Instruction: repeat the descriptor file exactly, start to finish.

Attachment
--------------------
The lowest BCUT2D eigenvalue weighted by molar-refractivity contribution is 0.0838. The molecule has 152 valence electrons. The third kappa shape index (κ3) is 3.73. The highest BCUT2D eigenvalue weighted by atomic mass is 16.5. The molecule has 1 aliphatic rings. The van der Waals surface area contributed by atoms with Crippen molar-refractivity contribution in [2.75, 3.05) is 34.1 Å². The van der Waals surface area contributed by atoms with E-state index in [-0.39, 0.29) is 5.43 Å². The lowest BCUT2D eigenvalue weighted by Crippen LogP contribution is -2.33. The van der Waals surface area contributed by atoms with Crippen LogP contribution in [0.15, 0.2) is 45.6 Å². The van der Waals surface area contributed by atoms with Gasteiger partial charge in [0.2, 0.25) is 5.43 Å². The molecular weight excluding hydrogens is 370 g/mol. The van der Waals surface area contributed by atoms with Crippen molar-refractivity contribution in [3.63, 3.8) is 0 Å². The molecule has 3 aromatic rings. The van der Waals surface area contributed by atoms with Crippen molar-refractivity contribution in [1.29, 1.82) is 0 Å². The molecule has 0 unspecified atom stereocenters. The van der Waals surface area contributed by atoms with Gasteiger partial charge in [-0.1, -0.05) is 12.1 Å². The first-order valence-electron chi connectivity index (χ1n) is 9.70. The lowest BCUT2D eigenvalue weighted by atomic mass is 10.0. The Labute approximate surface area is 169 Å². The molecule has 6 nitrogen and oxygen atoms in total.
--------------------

The lowest BCUT2D eigenvalue weighted by molar-refractivity contribution is 0.0838. The molecule has 152 valence electrons. The third kappa shape index (κ3) is 3.73. The highest BCUT2D eigenvalue weighted by atomic mass is 16.5. The molecule has 1 aliphatic rings. The van der Waals surface area contributed by atoms with Crippen molar-refractivity contribution in [2.75, 3.05) is 34.1 Å². The van der Waals surface area contributed by atoms with E-state index in [-0.39, 0.29) is 5.43 Å². The lowest BCUT2D eigenvalue weighted by Crippen LogP contribution is -2.33. The van der Waals surface area contributed by atoms with Crippen LogP contribution in [0.15, 0.2) is 45.6 Å². The van der Waals surface area contributed by atoms with Gasteiger partial charge in [0.2, 0.25) is 5.43 Å². The molecular weight excluding hydrogens is 370 g/mol. The van der Waals surface area contributed by atoms with Crippen molar-refractivity contribution in [3.63, 3.8) is 0 Å². The molecule has 3 aromatic rings. The van der Waals surface area contributed by atoms with Crippen molar-refractivity contribution in [1.29, 1.82) is 0 Å². The molecule has 0 unspecified atom stereocenters. The van der Waals surface area contributed by atoms with Gasteiger partial charge in [-0.1, -0.05) is 12.1 Å². The first-order valence-electron chi connectivity index (χ1n) is 9.70. The lowest BCUT2D eigenvalue weighted by atomic mass is 10.0. The Labute approximate surface area is 169 Å². The molecule has 6 nitrogen and oxygen atoms in total.